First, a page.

Sarah: Like, you have reached maximum stimulation of being around people, and you need to go find a cave and live there for a week or two, maybe three, and then you will feel better.
Sonali: Yes. Yes, I think I’m, yeah, yeah. I definitely hit that. I just didn’t realize it because I thought I was being so, oh, you know what, I’m just being calm. I’m not trying to do too much. I’m not, you know – but oh, no, oh, no. It just – [laughs] – I was just – I think the last day, it was just, I was in a, a –
Sarah: Simba agrees. Simba completely agrees with you.
Sonali: Simba! I, yeah. We’ll, we’ll try to ignore him. I’m sorry.
Sarah: No, really, don’t apologize. This makes me so happy, I can’t even tell you.
Sonali: And, and I couldn’t tell you how quiet of a dog he is. I mean, he will, you will never hear a peep out of him otherwise.
Sarah: It’s the, it’s the podcast. Everybody wants to be a guest.
Sonali: [Laughs] Yes!
Sarah: Totally fine with that. Now, this year’s RWA must have been a little bit extra exhausting, because you –
Simba: Bark, bark!
Sarah: I agree, Simba! She, she, I’m totally right. You were a RITA nominee!
Sarah: That is, that is a lot of, you know, you have the signing and then the flag, and there’s receptions, and then you go to the ceremony, and you’re in the special reserved section, and the whole conference, I guess, you’re kind of looking forward to that one night. Like, okay, almost there. Did that make it extra tiring, or were you kind of like, nah, it’s just people. I’m tired anyway.
Sonali: You know, I had kind of, like I said, I, you know, I, I kind of make the effort to get really, like, Zen and meditative, so I had made the conscious decision to kind of stay in this moment. I know it sounds completely weird –
Sarah: Not at all.
Sonali: – but I had –
Sarah: Does not sound strange at all.
Sonali: – I had, so, you know, I wasn’t thinking about it until the day it came, and everybody of course stops and asks you, so aren’t you excited about the ceremony? And that’s the only time I would go, oh, yeah! You know, the ceremony –
Sonali: – but I had packed up my sari, and it was at the bottom of my suitcase. I was kind of not thinking about it at all. There was just so much to be excited about, you know, being, this was the first, my first RWA with a book out. I think that was the big one. Like, everybody talking to me about the book, and, you know, people actually having read the book, which was insane for me. I mean, it was just, like, people coming and talking to me about the characters and about parts that they liked, and, you know, these random conversations where people are talking about these characters like they’re people, and it was, it was just insane. Like, that was what I think was just, you know, it was like dream in a pill. You know –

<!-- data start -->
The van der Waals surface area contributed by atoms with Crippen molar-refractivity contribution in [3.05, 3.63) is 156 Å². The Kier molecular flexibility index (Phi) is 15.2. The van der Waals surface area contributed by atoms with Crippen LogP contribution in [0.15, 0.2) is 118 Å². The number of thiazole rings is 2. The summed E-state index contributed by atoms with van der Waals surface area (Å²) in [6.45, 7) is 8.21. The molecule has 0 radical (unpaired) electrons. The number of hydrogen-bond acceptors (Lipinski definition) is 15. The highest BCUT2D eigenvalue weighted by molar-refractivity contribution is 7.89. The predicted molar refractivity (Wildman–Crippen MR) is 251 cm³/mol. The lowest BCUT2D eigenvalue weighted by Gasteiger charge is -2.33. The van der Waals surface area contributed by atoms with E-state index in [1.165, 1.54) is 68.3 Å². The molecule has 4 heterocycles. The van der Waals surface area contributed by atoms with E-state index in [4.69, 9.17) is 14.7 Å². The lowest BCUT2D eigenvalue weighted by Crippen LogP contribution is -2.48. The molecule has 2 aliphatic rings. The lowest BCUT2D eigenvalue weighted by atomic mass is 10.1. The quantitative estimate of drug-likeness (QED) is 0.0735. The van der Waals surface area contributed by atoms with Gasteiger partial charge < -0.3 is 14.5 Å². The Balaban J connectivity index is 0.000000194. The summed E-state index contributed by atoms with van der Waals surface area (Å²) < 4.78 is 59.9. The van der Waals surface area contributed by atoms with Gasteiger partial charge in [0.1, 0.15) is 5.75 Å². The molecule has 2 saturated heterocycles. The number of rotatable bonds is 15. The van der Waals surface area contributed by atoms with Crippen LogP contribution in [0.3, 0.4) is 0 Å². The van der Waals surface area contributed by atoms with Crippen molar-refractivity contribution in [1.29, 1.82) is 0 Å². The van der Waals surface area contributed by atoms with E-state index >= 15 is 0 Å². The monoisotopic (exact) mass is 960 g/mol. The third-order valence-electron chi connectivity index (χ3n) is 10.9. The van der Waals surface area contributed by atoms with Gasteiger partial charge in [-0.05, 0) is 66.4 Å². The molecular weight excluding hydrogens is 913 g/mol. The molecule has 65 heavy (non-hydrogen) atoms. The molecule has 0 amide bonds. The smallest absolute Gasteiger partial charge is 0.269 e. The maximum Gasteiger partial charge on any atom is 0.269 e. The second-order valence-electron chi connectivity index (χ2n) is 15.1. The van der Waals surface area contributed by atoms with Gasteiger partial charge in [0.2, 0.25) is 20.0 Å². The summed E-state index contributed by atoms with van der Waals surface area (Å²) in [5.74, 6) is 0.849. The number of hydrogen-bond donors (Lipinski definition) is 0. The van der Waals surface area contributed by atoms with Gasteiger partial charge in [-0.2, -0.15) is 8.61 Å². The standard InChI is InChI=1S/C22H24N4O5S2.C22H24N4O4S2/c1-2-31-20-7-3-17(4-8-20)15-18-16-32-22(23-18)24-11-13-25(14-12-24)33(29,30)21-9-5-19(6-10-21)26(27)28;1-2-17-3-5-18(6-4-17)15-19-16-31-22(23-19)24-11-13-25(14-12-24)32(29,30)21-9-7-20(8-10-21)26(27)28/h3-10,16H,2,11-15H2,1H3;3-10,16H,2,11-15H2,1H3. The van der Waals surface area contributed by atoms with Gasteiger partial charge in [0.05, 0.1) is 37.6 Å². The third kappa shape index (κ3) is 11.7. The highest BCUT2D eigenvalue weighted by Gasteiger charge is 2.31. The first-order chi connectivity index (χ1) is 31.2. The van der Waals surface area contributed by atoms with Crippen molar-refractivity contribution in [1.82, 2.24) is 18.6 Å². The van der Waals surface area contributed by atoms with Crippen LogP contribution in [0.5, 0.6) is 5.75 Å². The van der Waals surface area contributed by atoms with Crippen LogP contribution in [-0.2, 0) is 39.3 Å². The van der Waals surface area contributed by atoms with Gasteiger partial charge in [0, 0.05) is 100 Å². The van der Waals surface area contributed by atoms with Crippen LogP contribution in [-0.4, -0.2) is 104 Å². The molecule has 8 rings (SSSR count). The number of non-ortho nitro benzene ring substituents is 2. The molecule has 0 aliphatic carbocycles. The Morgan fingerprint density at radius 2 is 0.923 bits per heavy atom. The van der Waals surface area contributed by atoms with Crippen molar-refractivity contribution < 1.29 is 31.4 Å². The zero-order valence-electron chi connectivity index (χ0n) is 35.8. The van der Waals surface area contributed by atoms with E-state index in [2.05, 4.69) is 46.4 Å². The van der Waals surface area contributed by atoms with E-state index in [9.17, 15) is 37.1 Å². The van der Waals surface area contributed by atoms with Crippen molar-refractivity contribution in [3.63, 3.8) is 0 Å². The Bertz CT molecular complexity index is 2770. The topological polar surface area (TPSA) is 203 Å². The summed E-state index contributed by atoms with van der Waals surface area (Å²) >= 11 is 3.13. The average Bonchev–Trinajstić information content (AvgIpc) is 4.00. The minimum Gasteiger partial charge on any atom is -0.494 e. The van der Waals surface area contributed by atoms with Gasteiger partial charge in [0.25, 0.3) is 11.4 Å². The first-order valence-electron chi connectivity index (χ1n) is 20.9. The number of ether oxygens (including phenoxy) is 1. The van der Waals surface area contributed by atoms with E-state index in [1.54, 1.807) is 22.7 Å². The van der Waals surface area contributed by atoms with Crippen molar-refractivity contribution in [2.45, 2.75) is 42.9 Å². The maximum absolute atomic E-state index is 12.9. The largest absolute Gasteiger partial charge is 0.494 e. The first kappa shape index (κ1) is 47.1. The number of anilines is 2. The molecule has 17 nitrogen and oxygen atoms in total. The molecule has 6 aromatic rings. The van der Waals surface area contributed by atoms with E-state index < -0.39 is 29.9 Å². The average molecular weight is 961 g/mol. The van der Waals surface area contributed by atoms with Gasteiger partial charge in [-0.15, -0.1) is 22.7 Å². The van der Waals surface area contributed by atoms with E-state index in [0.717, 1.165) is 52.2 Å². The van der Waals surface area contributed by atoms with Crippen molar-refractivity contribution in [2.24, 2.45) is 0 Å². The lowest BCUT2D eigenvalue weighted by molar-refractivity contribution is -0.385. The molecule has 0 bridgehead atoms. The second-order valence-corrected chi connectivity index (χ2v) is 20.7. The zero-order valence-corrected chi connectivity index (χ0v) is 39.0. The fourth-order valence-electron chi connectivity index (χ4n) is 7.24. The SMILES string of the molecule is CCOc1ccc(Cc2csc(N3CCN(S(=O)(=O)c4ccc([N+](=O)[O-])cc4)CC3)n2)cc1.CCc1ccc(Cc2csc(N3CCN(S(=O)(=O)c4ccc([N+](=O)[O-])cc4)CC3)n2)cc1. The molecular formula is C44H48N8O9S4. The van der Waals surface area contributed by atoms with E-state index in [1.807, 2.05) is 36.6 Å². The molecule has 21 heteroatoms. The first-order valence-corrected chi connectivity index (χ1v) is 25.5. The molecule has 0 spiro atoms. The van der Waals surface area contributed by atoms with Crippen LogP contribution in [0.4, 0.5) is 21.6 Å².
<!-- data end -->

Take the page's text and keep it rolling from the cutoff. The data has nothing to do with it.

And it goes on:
Sonali: – literally crazy. And I didn’t even get a chance, I think, until, until I ran into you, just, you know, I was, until I was dressed up, and I ran into you, and even at that point I was like, oh, there’s going to be a ceremony. Oh, wait, I’m a RITA finalist, and, you know, until I was in there and then the whole thing becomes, like, really overwhelming, but until then I was, there was just so much to be overwhelmed about that it wasn’t, you know, it was easy enough to kind of put, put, you know, put that on hold until the ceremony came along. So –
Sarah: And then you could be nervous.
Sonali: Yeah, yeah. And I think that even the nervousness, it was really weird, because it’s the last one, and when I first learned that it was going to be the last award announced, I was like, oh, great, now I have to sit there for an hour, you know –
Sonali: – wondering what’s going to happen, but you forget, because there’s all this, you know, all these speeches and all this going on, and then as soon as Lisa said Nora Roberts, because I knew she’s the one who always does the first book, I was –
Sarah: It’s her favorite category –
Sarah: – Best First Book.
Sonali: Yes, which is so, so amazing, but as soon as she said the words Nora Roberts, I knew, oh, my gosh! It’s here! And, you know, that’s when I really got, like, you know, it all, you know, all of the five days of nervousness in, in three minutes. It was, it was crazy.
Sarah: So you were also a Golden Heart nominee.
Sonali: I was. So, so, I was. So I had, and it was, it’s, so the whole parties and, you know, all of that, I had done two years ago for the same book when we first met in Atlanta.
Sonali: Yeah, so I had, that had happened, so it wasn’t, it was, you know, so I kind of knew what was coming, you know, and things like that, so it was still very exciting, but, but it, it wasn’t completely new, so I kind of knew what to expect.
Sarah: So when you were in Atlanta, I remember seeing you, and I’m pretty sure that your sari was red or pink?
Sonali: It was kind of a, a com-, a turquoise, beige, and rust.
Sarah: I think I’m remembering the rust. That’s what I’m remembering.
Sarah: And then, this, this year, you were wearing gold and green.